Study finds potential link between eating eggs and diabetes risk – but only in the US
A recent study by experts from Harvard University, the University of Eastern Finland and Mexico’s National Institute of Public Health shows that a high egg intake may increase the risk of type 2 diabetes – but only if you live in the United States. The study, published in British Journal of Nutrition, investigates reported links between egg consumption and type 2 diabetes. It finds that eggs were only shown to be a risk factor for diabetes in the US, where eating eggs has often been associated with unhealthy lifestyle habits.
The scientists analysed the findings from ten different population-based studies from around the world – covering approximately 250,000 people (173,000 women and 77,000 men). Four of these studies were conducted in the US, one was carried out in Japan and the rest took place in Europe. During the studies’ follow-up, approximately 12,000 people developed type 2 diabetes.
The meta-analysis of existing studies and data shows that every egg added to the daily diet increases the risk of type 2 diabetes by 13%. However, there is significant variation between different countries, and the increased risk was mainly observed in the four studies conducted in the US.
A summary of the data from other countries did not reveal any association between eating eggs and the risk of type 2 diabetes. Furthermore, when the scientists looked at the seven most high-grade studies, which used data from medical registers rather than relying on participants’ self-reporting of health problems, no association was found between eggs and diabetes either. The three studies that were excluded from this higher grade analysis were conducted in the US.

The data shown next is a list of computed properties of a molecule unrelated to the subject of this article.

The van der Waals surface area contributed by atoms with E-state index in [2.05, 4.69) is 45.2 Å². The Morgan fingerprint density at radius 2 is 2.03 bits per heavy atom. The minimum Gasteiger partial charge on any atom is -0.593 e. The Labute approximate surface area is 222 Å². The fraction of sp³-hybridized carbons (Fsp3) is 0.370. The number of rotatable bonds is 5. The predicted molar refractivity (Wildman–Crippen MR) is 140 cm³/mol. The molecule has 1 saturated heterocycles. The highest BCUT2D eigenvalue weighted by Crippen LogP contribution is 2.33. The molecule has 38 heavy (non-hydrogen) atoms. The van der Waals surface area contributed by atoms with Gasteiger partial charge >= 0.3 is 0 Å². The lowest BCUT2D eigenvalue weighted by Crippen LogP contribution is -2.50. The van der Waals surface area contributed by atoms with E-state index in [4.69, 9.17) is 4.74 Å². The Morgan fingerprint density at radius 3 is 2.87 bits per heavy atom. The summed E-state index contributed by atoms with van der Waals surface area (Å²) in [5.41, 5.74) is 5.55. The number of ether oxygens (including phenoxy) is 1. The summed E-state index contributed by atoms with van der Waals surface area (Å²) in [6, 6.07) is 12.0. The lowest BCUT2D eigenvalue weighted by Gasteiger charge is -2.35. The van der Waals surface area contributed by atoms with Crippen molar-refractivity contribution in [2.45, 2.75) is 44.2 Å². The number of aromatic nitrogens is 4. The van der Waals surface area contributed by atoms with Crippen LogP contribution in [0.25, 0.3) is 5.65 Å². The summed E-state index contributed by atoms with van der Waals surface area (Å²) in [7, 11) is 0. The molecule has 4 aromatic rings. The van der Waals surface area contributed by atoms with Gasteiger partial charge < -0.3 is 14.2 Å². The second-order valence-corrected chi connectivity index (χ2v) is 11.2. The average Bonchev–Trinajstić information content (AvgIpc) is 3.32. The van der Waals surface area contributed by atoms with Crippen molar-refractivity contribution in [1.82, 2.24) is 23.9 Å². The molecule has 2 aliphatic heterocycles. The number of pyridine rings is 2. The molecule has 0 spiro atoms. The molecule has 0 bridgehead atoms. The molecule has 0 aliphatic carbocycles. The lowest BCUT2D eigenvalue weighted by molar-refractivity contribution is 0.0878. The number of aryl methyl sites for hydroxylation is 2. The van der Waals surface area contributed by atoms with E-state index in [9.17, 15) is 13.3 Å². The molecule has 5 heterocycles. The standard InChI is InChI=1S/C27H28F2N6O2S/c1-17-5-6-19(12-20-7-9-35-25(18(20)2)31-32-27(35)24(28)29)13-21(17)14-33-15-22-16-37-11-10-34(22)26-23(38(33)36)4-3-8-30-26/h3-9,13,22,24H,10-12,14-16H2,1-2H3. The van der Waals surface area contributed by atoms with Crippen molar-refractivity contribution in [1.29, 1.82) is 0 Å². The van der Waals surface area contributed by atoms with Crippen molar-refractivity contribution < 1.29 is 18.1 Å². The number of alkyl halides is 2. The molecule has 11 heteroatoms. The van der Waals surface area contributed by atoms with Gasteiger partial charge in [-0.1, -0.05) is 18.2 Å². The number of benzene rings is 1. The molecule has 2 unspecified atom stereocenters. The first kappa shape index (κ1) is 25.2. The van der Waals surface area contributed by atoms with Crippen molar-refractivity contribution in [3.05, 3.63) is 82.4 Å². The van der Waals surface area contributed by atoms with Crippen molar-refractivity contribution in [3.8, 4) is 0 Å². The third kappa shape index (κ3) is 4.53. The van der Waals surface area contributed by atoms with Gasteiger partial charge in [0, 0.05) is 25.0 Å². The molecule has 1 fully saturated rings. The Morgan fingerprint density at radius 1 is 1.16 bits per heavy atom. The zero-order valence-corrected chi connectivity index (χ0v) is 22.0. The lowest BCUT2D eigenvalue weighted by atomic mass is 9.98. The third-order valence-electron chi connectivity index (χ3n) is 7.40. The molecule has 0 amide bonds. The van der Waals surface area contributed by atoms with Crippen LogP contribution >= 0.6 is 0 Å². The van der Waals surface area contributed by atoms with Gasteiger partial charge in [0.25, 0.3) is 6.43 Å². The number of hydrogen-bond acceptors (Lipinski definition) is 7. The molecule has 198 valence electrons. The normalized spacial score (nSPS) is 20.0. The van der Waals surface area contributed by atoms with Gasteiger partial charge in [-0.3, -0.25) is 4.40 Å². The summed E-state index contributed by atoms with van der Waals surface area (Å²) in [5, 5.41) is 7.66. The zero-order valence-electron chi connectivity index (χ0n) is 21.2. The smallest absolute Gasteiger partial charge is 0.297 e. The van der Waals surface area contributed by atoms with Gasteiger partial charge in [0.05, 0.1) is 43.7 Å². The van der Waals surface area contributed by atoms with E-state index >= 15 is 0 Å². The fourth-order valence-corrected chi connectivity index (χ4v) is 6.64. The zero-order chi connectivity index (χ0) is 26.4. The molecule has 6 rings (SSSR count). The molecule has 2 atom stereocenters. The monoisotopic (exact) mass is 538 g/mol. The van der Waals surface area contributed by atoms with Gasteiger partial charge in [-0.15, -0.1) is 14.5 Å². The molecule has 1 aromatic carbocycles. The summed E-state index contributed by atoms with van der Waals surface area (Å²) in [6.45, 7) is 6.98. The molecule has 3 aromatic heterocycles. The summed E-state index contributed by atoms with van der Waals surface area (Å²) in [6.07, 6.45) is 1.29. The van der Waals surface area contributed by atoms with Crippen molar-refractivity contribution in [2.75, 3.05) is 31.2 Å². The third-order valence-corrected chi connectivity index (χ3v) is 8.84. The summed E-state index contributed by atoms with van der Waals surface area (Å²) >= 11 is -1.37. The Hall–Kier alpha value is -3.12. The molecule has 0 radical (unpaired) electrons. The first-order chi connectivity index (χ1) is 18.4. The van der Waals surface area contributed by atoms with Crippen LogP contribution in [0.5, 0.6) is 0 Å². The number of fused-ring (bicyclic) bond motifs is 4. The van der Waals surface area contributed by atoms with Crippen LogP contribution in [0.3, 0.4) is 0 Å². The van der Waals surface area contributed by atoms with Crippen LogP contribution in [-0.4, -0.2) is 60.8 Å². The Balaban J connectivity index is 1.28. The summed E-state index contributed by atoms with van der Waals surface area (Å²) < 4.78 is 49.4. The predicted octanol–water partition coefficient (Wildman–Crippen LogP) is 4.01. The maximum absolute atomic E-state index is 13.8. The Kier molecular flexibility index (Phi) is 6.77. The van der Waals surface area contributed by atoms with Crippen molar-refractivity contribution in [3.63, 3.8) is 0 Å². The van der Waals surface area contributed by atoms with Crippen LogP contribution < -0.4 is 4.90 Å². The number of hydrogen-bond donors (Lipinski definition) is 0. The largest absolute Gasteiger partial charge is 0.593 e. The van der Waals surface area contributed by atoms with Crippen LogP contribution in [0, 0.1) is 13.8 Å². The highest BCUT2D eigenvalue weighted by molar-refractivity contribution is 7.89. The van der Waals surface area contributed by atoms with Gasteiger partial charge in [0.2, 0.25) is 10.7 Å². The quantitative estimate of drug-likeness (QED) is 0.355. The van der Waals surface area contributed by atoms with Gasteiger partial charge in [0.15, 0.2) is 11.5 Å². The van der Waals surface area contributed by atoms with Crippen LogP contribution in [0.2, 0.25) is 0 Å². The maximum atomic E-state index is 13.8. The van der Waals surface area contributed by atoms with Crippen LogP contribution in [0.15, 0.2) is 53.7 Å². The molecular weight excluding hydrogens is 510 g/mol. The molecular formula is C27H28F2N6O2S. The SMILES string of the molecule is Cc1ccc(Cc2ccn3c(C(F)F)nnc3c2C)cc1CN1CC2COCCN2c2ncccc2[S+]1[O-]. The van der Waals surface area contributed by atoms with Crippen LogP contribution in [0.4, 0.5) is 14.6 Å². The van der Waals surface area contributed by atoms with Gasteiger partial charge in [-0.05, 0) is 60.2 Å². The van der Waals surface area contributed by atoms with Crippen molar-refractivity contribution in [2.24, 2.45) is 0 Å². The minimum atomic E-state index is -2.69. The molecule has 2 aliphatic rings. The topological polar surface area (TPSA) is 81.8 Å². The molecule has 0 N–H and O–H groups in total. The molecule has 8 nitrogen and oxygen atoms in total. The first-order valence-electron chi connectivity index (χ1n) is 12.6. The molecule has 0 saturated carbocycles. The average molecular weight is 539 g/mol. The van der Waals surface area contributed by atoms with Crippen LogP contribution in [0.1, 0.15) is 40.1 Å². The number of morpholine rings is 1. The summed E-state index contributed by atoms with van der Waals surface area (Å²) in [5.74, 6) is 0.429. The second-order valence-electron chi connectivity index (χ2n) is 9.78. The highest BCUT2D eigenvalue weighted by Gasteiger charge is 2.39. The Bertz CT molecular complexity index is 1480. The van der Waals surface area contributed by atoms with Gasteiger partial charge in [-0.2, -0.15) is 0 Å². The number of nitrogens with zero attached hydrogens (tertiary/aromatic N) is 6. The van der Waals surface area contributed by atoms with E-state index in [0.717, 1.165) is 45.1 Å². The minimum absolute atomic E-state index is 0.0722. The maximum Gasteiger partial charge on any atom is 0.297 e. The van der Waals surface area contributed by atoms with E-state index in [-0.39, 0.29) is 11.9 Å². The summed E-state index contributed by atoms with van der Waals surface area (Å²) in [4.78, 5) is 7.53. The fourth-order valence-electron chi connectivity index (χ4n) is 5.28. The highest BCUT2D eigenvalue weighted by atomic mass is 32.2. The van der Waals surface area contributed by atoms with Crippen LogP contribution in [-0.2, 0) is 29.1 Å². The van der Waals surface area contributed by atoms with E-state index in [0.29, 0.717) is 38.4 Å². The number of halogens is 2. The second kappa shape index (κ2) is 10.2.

As there is no clear biological explanation for the observed country-specific differences, one possible explanation the scientists put forward for these conflicting findings is that the higher risk in the US studies may be due to other factors than eating eggs. In the US studies, for example, eating eggs was often associated with unhealthy lifestyle habits such as smoking, low levels of physical activity, or frequent consumption of processed meat. Moreover, the scientists suggest that the diagnosis of diabetes may be less reliable than in studies conducted in other countries, because of the way data was gathered.
“We found evidence that results may be driven in part by studies conducted in the USA and by studies of a lower quality,” the scientists conclude.
This article is freely available for 2 weeks: Egg consumption and risk of incident type 2 diabetes: a dose-response meta-analysis of prospective cohort studies
Martha Tamez, Jyrki K. Virtanen, Martin Lajous